Director-General for Legal Affairs, Ambassador Carl Magnus Nesser, represented Sweden at the United Nations International Law Week.
Director-General for Legal Affairs, Ambassador Carl Magnus Nesser, represented Sweden at the United Nations International Law Week in October and took part in the deliberations on the UN International Law Commission (ILC) annual report to the Sixth Committee. Sweden attaches great importance to the work of the ILC and the Sixth Committee on legal matters.
Sweden was part of a group of countries that organised the Informal Meeting of Legal Advisers, which also took place during International Law Week. The topics on this year’s agenda were the use of the veto in the Security Council, the use of force in international law, and the 70th anniversary of the Geneva Conventions on the protection of victims of war.
The Nordic countries – Denmark, Finland, Iceland, Norway and Sweden – have a long-standing tradition of cooperation on issues of international law.
Three Nordic statements including substantive comments on the work of the ILC was given during the debate in the Sixth Committee on the ILC report (see links below).
In the first Nordic statement on the ILC report, Sweden expressed the Nordic countries’ appreciation of the work of the ILC and its continuing contribution to the progressive development and codification of international law in accordance with its mandate. The adoption this year, on second reading, of the entire set of draft articles on prevention and punishment of crimes against humanity stands out as a particularly significant achievement. Sweden and the other Nordic countries also welcomed the substantial progress on the other topics on the ILC agenda, including the adoption, on first reading, of the draft conclusions with commentaries on peremptory norms of general international law (jus cogens), and the draft principles with commentaries on the protection of the environment in relation to armed conflicts.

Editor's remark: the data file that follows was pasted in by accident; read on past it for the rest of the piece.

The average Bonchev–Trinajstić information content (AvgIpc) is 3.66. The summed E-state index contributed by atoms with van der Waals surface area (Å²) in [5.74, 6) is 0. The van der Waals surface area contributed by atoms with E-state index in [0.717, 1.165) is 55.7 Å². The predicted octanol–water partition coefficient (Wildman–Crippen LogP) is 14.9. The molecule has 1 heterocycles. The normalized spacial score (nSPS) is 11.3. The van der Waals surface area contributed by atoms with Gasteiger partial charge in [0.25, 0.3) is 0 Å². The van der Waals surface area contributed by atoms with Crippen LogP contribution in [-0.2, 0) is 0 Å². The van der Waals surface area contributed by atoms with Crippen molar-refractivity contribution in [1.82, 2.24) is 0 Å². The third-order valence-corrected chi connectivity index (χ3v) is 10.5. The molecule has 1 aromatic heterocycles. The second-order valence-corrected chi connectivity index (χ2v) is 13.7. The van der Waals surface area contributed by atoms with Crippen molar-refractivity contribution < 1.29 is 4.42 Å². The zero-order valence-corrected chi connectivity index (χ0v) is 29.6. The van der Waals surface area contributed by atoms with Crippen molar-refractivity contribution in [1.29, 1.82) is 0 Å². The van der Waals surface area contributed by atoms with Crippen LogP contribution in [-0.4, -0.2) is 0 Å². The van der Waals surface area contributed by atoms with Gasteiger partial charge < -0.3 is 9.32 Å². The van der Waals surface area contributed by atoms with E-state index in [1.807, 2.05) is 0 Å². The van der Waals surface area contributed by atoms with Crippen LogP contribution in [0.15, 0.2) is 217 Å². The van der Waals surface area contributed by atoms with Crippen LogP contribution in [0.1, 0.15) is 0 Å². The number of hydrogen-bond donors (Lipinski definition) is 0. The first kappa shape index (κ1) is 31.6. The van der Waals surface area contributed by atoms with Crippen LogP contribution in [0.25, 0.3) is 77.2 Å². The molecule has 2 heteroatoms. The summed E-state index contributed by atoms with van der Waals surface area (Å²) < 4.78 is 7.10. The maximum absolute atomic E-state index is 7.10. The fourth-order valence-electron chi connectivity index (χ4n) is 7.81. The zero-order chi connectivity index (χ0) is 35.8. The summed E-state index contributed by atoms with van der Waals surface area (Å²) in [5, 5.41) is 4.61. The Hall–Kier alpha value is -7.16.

The Nordic countries welcomed the ILC’s decision to include the topic of sea-level rise in relation to international law in its programme of work. As recently confirmed in the IPCC’s Special Report on the Ocean and Cryosphere in a Changing Climate, the global mean sea level is rising; this rise is accelerating and is projected to continue beyond 2100. Sea-level rise has serious implications, particularly for small islands and low-lying coastal areas. Consideration of its relation to international law raises broad and complex questions, and the Commission is well suited to move this work forward. For the full statements, see the links below.
A number of statements by the Nordic countries are also delivered in relation to the other topics on the agenda of the Sixth Committee. Sweden delivered the statement on universal jurisdiction and the prevention of transboundary harm (links below).
Sweden is one of two vice-chairs of the Sixth Committee this year and is represented by Ms Cecilia Anderberg, First Secretary at the Permanent Mission of Sweden to the United Nations.
Sweden and the ICRC also took the opportunity during International Law Week to present the upcoming study on protection of health care in armed conflict. One of the aims of the study is to translate the normative framework for the protection of health care into concrete and practical regulations and guidelines for armed forces and armed groups.
The Nordic statements: